My 5 y/o male corgi has been limping fairly consistently on his right front (although it gets better and worse with rest and use) for 5 months.  He has seen the vet twice so far: first recommendation was for crate rest/rimadyl for 2 weeks (seemed a bit better, but still not sound); second recommendation was for x-rays.  X-rays showed mild changes in the shoulder, but nothing acute that could be fixed.  Again, rec'd for crate rest, rimadyl and tramadol for 2 weeks. 

Two weeks is now almost up, and he is the same as he was before.  At times he almost appears sound, then will come up lame and limping quite severely with just a minimal amount of activity.  Vet told me the next step is to see ortho and for possible ultrasounds, MRI/CT scans, etc.  I have been doing some research and am curious if chiropractic care might be an option as well. He has been lame in the past (typically front right or left), but always got better within a 2-3 wk crate rest window (no meds).

I am wondering if others have had similar experiences and what steps they have taken to remediate lameness issues.  Have you gone ahead with ultrasounds or MRI/CTs and did they actually find anything?  Has anyone had luck with the chiropractic route to resolve lameness?  

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my old corgi, PHIL, was 5 he started to gain weight and as a consequence he started to have joint problems in his shoulders and one back.  i tried all the dog foods in PetSmart - I read , and read , and read.Tried all the weight reducing, low cal, etc....natural - u name it I tried it over a year with no luck and he was getting worse and could not go out for walks or up stairs anymore.  I was desperate and the vets I talked too were useless. So many of them know nothing about dog nutrition - all they do is try and sell you what they have.   And I could not afford the treatments they suggested which were all surgical, invasive, drugs....etc... and never ending too.

Finally a friend , online, suggested I try the raw diet - real meat and food only.  Well in the supermarket one day I decided to jump in and bought some chicken.  In two weeks , my Phil was a changed dog. Running around, playing, up and down stairs, and going for walks.  Real food saved his life.  His joint problems disappeared and never returned. 

So instead of putting all your money into vets, give this a try. Nothing to loose and  everything to gain. It is easy, cheaper to feed, and your dog will love you for not feeding him commercial fillers, grain, and crap.  And there are tons of other benefits also but I wont go into that here.

You feed 3% of the ideal body weight for your corgi - mine for example gets 8 oz of meat per day for a corgi under 30 lbs.  Bones are not a problem as long as they are raw - chicken bones also.  And they will give your dog the most sparkling white teeth too.

Best of luck, Hope you take the plunge and help your dog the natural way.

Georgie lin


The original ortho/surgeon called me and discussed the options.  Since the ultrasound was inconclusive at best, only ruling out a lateral bicep muscle tear, she said that likely he just has a "really bad sprain", and likely on the medial portion of the shoulder joint.  She suggested steroid/cortisone injections to the site, as well as aspiration of some of the excess fluid from the shoulder joint noted on ultrasound.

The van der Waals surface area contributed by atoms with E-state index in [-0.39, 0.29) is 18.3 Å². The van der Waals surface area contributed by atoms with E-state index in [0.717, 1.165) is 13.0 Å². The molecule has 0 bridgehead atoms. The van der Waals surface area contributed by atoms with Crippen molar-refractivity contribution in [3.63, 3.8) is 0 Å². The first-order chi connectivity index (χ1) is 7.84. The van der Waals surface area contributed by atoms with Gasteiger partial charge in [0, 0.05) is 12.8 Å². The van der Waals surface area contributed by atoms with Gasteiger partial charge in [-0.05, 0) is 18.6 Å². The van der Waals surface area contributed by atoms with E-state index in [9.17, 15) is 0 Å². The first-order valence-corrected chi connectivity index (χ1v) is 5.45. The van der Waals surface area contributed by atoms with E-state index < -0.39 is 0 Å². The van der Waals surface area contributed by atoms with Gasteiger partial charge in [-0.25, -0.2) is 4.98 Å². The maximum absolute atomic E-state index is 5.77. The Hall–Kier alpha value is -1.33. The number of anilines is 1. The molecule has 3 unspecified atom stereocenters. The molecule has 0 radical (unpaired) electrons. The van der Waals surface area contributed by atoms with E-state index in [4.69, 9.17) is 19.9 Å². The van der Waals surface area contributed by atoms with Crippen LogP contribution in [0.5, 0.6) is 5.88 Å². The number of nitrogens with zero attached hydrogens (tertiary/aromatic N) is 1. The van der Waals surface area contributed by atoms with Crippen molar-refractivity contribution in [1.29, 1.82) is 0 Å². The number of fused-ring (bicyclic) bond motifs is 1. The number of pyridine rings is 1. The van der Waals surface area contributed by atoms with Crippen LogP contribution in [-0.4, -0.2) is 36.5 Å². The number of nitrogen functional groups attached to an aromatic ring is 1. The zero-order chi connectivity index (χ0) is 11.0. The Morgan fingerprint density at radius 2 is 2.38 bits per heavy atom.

Brian went in for the minor procedure, which required light sedation (when I asked, the vet reported that it is needed to help ensure that the injection is placed correctly, especially as the area was on the inside of his elbow/shoulder).  Took about 20-30 min total.  After the procedure, which again consisted of aspirating some of the excess fluid in his shoulder capsule, then injecting a cortisone shot into the medial muscle of the shoulder, the ortho told me to try to keep him quiet, give him a pain med to limit pain if possible (I gave him a baby aspirin) and to monitor him closely in the next two weeks for any improvements.  

The first 24 hrs, Brian looked terrible.  His limp was about 5x worse than it had ever been and he looked in pain.  But by the next day, he looked like he was walking better and bearing more weight on the right side, causing his gait to be more fluid.  I continued to limit exercise (i.e. no walks other than walking around the house or short exits for bathroom breaks outside) but not complete crate rest so that he would not become stiff.  Everyday he has appeared to be better and better, and we are allowing increased walks and activity (although no games of fetch or things that might re-injure his shoulder).  It has been 3 weeks since the procedure, and (knock on wood!) he looks sound at this point.  No evidence of limp of favoring his right side at all.  We are still taking it slowly so as to not cause any issues with the healing process.  

Sorry I have been so long and detailed in chronicling this "saga"; I am hoping that this thread might help someone else who has similar issues with front leg/shoulder lameness in their dog (corgi or otherwise), since I know there was very little information about the affliction that my boy wound up with.  

only thing I question in his treatment is why use Steroids and cortizone in a joint problem. Steroids and Cortizone erode the joint over time, and have to be re-administered often.    They do a miracle in the short term , but long term they cause degeneration. Plus steroids also have many side effects which are not good .

  I dont understand why Adequan or another similar product  (hyaluronic acid - sorry for the misspelling)  was not  perscribed and given instead as it does the same, but does not erode the joint over time, but it encourages healing.


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